By Rick Eymer
Palo Alto Online Sports
Kevin Hogan posed for pictures with some kids on the way to the locker room. Chase Thomas was one of several players to clinch a rose in their mouth. As quick as he is, Stepfan Taylor was nearly the last one into the locker room.
This was something special.
The eighth-ranked Stanford football team shut out No. 17 UCLA in the fourth quarter en route to a 27-24 victory in the Pac-12 championship game at Stanford Stadium on Friday night.
As a result, the Cardinal (11-2) advance to its first Rose Bowl in 13 years.
"We did not play great but we did play hard to give ourselves a chance," Stanford coach David Shaw said. "Two years in a row we have been one game away and we lost to Oregon twice. We knew this year it was going to come down to beating Oregon up there. We had to beat Oregon to get over the hump. That was the signature game for us."
The Bruins (9-4) took a 24-17 advantage into the fourth quarter and Stanford was showing no signs it would be able to stop Johnathan Franklin, who finished with 194 rushing yards. He was held to 29 yards in the final period, but did not touch the ball in UCLA's final 13 plays.
The Cardinal defense held the Bruins on their final possession, forcing a 52-yard field goal that went wide, clinching the conference title.
"It's been a pretty good month," Hogan said. "We've been playing well and the guys around me made it easier, We knew we had to stay calm and play our style. We kept at it, pounded the ball, got field position, got the touchdown to tie it and then Jordan made a great kick."
Jordan Williamson made two nice kicks in the contest, sending a 37-yard attempt between the goal posts at the end of the first half to give the Cardinal a 17-14 edge at halftime, and then nailing a 36-yard attempt with 6:49 remaining to play that turned out to be the game winner.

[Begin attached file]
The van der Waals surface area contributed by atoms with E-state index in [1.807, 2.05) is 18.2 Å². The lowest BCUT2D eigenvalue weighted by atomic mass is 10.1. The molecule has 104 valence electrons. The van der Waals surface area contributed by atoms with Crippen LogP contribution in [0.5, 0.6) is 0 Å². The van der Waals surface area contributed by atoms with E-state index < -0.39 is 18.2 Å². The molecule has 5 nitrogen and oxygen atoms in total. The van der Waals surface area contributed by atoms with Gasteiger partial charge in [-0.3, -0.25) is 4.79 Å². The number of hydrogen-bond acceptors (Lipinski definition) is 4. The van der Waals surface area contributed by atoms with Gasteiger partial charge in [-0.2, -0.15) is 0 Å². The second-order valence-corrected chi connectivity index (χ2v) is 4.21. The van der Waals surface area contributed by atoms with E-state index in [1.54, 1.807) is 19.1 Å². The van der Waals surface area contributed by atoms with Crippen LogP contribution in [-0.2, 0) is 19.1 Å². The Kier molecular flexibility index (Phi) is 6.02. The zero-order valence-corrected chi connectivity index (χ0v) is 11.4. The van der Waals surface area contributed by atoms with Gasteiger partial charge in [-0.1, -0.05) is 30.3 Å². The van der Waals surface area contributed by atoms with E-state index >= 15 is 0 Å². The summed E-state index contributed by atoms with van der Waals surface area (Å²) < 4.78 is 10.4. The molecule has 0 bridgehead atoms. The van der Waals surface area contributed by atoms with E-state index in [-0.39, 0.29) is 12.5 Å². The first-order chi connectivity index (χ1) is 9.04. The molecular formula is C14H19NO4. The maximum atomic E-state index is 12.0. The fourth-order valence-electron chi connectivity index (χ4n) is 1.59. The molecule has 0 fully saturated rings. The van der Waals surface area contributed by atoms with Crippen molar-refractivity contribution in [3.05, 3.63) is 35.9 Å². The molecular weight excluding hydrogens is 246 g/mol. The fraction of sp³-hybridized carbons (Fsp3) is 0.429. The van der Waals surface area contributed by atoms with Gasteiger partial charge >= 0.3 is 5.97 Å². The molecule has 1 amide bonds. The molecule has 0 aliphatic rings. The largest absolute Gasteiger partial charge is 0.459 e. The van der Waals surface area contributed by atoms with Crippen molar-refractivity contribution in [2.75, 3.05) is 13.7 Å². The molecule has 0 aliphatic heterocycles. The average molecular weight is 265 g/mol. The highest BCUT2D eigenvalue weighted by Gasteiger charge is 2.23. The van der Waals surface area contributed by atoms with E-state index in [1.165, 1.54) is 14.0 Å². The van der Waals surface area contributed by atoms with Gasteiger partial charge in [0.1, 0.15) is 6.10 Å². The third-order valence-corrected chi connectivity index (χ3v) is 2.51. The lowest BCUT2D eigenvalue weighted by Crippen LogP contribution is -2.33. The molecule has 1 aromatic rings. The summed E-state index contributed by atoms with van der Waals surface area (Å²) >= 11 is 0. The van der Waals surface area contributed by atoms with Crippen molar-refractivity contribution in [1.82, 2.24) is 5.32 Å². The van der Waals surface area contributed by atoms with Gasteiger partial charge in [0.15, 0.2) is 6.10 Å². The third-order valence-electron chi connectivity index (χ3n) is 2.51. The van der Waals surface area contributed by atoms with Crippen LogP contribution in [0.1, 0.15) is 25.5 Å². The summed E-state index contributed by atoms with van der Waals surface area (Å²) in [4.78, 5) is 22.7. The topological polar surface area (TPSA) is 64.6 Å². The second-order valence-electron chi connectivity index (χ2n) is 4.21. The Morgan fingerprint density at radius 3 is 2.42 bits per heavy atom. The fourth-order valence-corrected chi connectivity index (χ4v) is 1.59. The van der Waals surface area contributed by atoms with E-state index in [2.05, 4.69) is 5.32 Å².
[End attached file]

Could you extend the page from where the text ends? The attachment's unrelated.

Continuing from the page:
"Jordan has a lot of confidence," Shaw said. "He's strong enough to kick it from 60 yards out and all we ask is that he's smooth and consistent."
Williamson kicked the game winner against the Ducks in overtime to propel Stanford into the title game.
Taylor had 78 yards to bring his career total to 4,212 rushing yards and eclipse Darrin Nelson's all-time career record (4,169, 1977-81).
Hogan, named the game's MVP, added 47 important rushing yards and scored a touchdown for Stanford. He also threw for 155 yards and a 26-yard touchdown pass to Drew Terrell, tying the game early in the fourth quarter.
"We sent the receivers vertical and I saw the corner hesitate just a little bit," Hogan said. "Drew snuck by him, got to the end zone and made a great catch."
Shaw said it was a little more complicated than that.
"He had to read the safety," said the coach. "We had four guys going deep, with Zach Ertz going across the middle. That's the value of having a guy like Ertz because the safety jumped on him and Drew got a great release. It was a great throw and a huge catch for us."
Stanford will meet Wisconsin (8-5), a 70-31 blowout winner over No. 14 Nebraska (10-3), in Pasadena on Jan. 1. Monte Ball rushed for 202 yards and the Badgers gained 538 yards on the ground. Wisconsin beat the Cardinal, 17-9, in the 2000 Rose Bowl game. Stanford hasn't won a Rose Bowl since 1972.
Wisconsin reached the Big 10 title game despite going 4-4 in conference. Both Ohio State and Penn State, which finished 1-2 in the Leaders Division, were ineligible for the postseason.
Tyrone Willingham took the Cardinal to its last Rose Bowl. Following the team's 2001 trip to the Seattle Bowl, Willingham left for Notre Dame and Stanford's success left with him. The Cardinal floundered through three coaches and seven consecutive losing seasons.
Those days seem like ancient history now that Stanford qualified for its fourth straight bowl game, and Hogan will be the third different quarterback.
"We know we can compete with anybody," Shaw said. "We play with a chip on our shoulder and part of that was to prove we're not a one-man organization. We're a team. We'll have more great players leave this year and we expect to be good again next year."
With Hogan improving to 4-0 as a starter, all against ranked opponents, the future looks as good as the present for Stanford.
"He's still growing," Shaw said. "The sky is the limit and he's making progress. He still made mistakes but when we needed him to make plays he made them. A couple of times he put us on his shoulder."
Said Thomas: "He doesn't play like a freshman. The type of leadership he brings to the huddle gives us confidence. He can extend plays with his arms and legs."
Thomas recorded two sacks, part of the nine tackles for losses Stanford recorded.
"It's been unbelievable, this ride," said Hogan. "We knew we were capable of it. It's a great journey . . . I'm happy to go to Pasadena."